The military equivalent of the green-eyeshade folks knew in in 2004, as Sy Hersh documented way back then, that the diversion of resources to Iraq threatened operations in that first theater of engagement — the one that actually hosted those who did us harm on 9/11, the ones whose presence on the border was disrupting a key ally, which also happened to be a genuinely nuclear armed Muslim-majority state.

They certainly knew in late 2006 that John McCain and the rest of the armchair generals, those daring knights of the keyboard (h/t Ted Williams) who called for winning in Iraq by shoving a brigade here and a battalion there, were talking tactics, and ignoring logistics.

At that moment, Afghanistan was already receiving scant attention. The Taliban and its allies were already resurgent. Pakistan was already spiraling into political turmoil. The war we failed to finish was and is now in danger of being lost — and no professional, no one who understood the hard data of what it takes to keep boots on the ground, had any reason to doubt what would follow a further starving of this campaign to pour more resources down the sump of Iraq.

This isn’t higher math; this is arithmetic.

And what of McCain? He has focused his claim on the Presidency on the assertion that he has more experience than his rival, especially in military matters, which is certainly true. But General Clark raised in public the issue that a lot of folks have wondered about for a long time: what is the impact of that experience on McCain’s judgment and decision-making.

Now, Admiral Mullen has given us the sadly obvious answer: not much good. It helps to be able to count.

Thinking Like a Scientist: Surge/John McCain edition

June 11, 2008

How do scientists think?  Lots of ways, of course, as any human being does, drawing on intuition, visual reasoning, leaps of analogy, hard, slogging calculation, day dreaming…anything that works.

But what distinguishes scientific habits of mind from the everyday interpretation of experience is that there are certain rules scientists learn to follow to transform initial ideas into reliable conclusions.  Among them is the notion of a metric, a standard of measurement that you can use to compare one state of a system with another.  Absent some reliable set of measuring sticks it is impossible to draw more than impression, a feeling out of any observation.  Instead of data, you have anecdotes, and the dangerous license to draw any lesson you want from that absence of solid information.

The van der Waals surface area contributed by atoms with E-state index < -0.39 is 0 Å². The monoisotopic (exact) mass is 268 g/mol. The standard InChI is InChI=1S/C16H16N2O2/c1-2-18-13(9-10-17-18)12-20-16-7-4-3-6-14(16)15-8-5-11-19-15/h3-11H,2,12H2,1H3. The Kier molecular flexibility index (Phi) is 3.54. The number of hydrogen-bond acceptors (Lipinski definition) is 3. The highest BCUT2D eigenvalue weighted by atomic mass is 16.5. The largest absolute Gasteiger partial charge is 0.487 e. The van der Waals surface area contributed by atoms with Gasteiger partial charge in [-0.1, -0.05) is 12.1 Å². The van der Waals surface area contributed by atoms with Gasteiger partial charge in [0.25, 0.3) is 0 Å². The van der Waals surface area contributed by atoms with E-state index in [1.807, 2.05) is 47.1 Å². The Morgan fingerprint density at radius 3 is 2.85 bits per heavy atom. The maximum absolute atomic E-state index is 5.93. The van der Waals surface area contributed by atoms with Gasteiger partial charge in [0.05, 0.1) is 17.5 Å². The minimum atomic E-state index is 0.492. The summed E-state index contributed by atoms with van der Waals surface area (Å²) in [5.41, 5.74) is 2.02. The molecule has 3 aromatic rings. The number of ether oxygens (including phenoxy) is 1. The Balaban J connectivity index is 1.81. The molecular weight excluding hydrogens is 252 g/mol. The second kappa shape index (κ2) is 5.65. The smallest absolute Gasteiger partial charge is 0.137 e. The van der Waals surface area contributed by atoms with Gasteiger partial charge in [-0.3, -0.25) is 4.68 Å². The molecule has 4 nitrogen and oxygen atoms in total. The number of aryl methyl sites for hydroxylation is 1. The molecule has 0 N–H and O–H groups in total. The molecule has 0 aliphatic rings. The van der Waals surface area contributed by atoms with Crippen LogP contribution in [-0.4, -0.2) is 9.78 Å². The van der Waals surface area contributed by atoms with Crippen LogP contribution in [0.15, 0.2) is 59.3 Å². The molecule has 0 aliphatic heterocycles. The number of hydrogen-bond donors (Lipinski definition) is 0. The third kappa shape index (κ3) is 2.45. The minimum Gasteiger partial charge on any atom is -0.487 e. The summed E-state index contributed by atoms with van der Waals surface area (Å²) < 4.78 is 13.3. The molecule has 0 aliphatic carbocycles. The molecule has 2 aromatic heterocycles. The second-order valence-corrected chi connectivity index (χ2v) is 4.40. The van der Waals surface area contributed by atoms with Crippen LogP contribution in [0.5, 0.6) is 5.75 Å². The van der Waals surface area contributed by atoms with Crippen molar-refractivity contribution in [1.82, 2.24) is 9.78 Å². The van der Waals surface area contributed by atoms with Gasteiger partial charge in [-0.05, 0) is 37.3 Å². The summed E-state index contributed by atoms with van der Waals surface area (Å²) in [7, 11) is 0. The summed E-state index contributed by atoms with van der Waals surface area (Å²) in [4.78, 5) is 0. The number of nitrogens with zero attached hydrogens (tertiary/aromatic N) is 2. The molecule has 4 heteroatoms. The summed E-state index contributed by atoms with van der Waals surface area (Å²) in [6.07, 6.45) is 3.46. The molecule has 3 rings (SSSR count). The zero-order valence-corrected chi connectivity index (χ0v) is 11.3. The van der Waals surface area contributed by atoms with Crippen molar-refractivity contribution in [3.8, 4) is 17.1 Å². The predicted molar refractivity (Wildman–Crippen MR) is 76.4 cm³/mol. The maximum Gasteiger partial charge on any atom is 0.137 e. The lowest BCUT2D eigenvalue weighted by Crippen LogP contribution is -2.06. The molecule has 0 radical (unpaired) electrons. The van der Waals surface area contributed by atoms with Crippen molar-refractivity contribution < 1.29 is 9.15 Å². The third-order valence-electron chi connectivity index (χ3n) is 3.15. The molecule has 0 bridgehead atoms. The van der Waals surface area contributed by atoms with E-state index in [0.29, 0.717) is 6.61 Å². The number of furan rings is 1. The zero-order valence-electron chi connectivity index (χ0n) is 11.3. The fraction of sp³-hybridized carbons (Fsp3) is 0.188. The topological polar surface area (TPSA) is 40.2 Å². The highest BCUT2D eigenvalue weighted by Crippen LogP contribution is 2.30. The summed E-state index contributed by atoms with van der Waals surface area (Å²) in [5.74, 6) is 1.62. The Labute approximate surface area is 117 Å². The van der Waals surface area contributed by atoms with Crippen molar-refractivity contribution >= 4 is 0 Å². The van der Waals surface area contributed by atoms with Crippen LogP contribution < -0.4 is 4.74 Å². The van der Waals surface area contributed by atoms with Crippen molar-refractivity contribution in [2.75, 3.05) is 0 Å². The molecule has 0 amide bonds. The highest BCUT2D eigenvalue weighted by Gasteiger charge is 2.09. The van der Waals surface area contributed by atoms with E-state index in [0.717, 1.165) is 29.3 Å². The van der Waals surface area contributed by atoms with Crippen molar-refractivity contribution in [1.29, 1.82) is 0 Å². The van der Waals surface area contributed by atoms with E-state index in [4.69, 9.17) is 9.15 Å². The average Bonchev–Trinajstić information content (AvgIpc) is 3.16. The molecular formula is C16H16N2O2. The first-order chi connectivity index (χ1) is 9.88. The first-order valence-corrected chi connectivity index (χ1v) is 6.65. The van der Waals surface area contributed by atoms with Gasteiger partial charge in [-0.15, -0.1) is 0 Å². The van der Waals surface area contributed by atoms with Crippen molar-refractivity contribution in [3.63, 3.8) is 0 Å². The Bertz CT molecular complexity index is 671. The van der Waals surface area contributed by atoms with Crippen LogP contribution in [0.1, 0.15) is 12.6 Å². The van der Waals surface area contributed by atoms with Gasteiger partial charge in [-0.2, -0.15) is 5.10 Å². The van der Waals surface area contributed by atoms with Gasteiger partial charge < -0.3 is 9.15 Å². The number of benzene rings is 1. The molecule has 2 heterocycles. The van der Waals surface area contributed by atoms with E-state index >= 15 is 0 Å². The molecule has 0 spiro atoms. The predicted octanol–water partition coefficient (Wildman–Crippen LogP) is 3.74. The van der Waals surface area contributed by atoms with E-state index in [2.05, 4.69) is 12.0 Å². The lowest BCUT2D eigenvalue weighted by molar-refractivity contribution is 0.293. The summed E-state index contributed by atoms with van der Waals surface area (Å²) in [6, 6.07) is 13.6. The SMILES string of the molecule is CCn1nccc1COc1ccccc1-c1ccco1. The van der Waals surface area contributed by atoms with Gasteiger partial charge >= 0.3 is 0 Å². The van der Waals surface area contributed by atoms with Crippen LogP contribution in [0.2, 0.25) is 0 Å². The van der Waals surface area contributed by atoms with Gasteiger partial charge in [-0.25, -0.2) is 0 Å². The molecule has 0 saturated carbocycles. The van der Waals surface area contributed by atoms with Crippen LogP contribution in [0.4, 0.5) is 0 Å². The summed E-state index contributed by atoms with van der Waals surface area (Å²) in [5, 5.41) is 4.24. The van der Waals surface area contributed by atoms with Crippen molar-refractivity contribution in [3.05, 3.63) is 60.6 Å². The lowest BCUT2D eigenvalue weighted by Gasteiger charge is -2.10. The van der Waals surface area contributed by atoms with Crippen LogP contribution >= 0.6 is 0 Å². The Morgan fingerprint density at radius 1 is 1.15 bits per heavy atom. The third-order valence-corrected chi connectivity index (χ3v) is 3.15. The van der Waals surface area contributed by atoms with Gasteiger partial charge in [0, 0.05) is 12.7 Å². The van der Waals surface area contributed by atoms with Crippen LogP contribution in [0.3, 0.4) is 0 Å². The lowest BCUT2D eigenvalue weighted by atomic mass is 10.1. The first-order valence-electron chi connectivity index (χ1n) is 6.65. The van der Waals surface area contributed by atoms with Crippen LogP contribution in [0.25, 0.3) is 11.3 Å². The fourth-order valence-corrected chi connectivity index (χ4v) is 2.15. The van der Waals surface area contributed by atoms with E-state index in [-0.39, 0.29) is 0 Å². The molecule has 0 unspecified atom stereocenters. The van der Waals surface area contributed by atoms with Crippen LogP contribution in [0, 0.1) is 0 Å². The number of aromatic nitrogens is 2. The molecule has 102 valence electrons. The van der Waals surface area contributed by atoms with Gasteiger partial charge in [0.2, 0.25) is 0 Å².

All of which leads to today’s back-and-forth on the campaign trail.

Much has been made around both the campaigns and the blogosphere about John McCain’s Today interview in which he said that the timing of US troops homecoming from Iraq was “not too important.

The furor has mostly raged around the question of what exactly McCain meant by that eye-popping remark.  But I think that the more important claim McCain made has been missed, and it is, IMHO, the key both to his campaign and to one of the most significant problems with the idea of a McCain presidency.

Just before the “not too important” line, McCain repeated what’s becoming common “wisdom,” that the surge is working.  In his words, he said “anyone who knows the facts on the ground says that” [the surge is working].

In order for McCain to have any hope of winning the presidency, that has to be true — there have to be “facts” throughout the hard ground of Iraq that tell us the surge has been and continues to be effective.

But the phrase “the surge is working” is meaningless without a metric.  Working how?  By what standard?  What does it mean to “work” in the context not just of the facts on the ground, but intended goals of the policy, the baseline metrics established before the surge took place?

In fact, McCain is or ought to be aware that the surge has not worked by those original metrics.

There were two established at the beginning of the policy:  to create a security environment in which normal life could resume;  and with that cessation of violence, to create a  window of opportunity during which the incumbent Maliki government could achieve the political reconciliation that would ensure that improvements in security would outlive the surge.

Of those two, the first, the military goal of quelling violence, was instrumental; the second, more fundamental one of establishing a stable polity, was the essential, ultimate purpose of the surge.